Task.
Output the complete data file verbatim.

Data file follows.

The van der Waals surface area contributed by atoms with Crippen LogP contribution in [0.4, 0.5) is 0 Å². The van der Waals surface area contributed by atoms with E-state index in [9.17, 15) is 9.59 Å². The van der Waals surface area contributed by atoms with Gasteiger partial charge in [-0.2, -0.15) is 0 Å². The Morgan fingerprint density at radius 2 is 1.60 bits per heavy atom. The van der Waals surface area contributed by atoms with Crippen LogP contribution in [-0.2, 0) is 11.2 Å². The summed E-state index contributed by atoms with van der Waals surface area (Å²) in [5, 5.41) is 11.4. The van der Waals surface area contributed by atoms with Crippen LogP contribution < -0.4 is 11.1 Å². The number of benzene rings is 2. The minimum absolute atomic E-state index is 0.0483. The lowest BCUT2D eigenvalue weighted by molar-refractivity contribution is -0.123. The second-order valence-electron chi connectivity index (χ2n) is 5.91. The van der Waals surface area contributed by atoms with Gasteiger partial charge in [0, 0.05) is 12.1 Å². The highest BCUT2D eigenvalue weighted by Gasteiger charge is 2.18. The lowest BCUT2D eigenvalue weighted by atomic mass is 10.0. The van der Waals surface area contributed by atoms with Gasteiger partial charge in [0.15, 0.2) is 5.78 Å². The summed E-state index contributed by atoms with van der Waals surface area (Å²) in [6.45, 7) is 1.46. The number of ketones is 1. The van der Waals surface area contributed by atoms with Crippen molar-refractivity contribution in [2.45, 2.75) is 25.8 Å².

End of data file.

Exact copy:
The van der Waals surface area contributed by atoms with Crippen LogP contribution in [0.4, 0.5) is 0 Å². The van der Waals surface area contributed by atoms with E-state index in [9.17, 15) is 9.59 Å². The van der Waals surface area contributed by atoms with Gasteiger partial charge in [-0.2, -0.15) is 0 Å². The Morgan fingerprint density at radius 2 is 1.60 bits per heavy atom. The van der Waals surface area contributed by atoms with Crippen LogP contribution in [-0.2, 0) is 11.2 Å². The summed E-state index contributed by atoms with van der Waals surface area (Å²) in [5, 5.41) is 11.4. The van der Waals surface area contributed by atoms with Crippen LogP contribution < -0.4 is 11.1 Å². The number of benzene rings is 2. The minimum absolute atomic E-state index is 0.0483. The lowest BCUT2D eigenvalue weighted by molar-refractivity contribution is -0.123. The second-order valence-electron chi connectivity index (χ2n) is 5.91. The van der Waals surface area contributed by atoms with Gasteiger partial charge in [0, 0.05) is 12.1 Å². The highest BCUT2D eigenvalue weighted by Gasteiger charge is 2.18. The lowest BCUT2D eigenvalue weighted by atomic mass is 10.0. The van der Waals surface area contributed by atoms with Gasteiger partial charge in [0.15, 0.2) is 5.78 Å². The summed E-state index contributed by atoms with van der Waals surface area (Å²) in [6.45, 7) is 1.46. The number of ketones is 1. The van der Waals surface area contributed by atoms with Crippen molar-refractivity contribution in [2.45, 2.75) is 25.8 Å².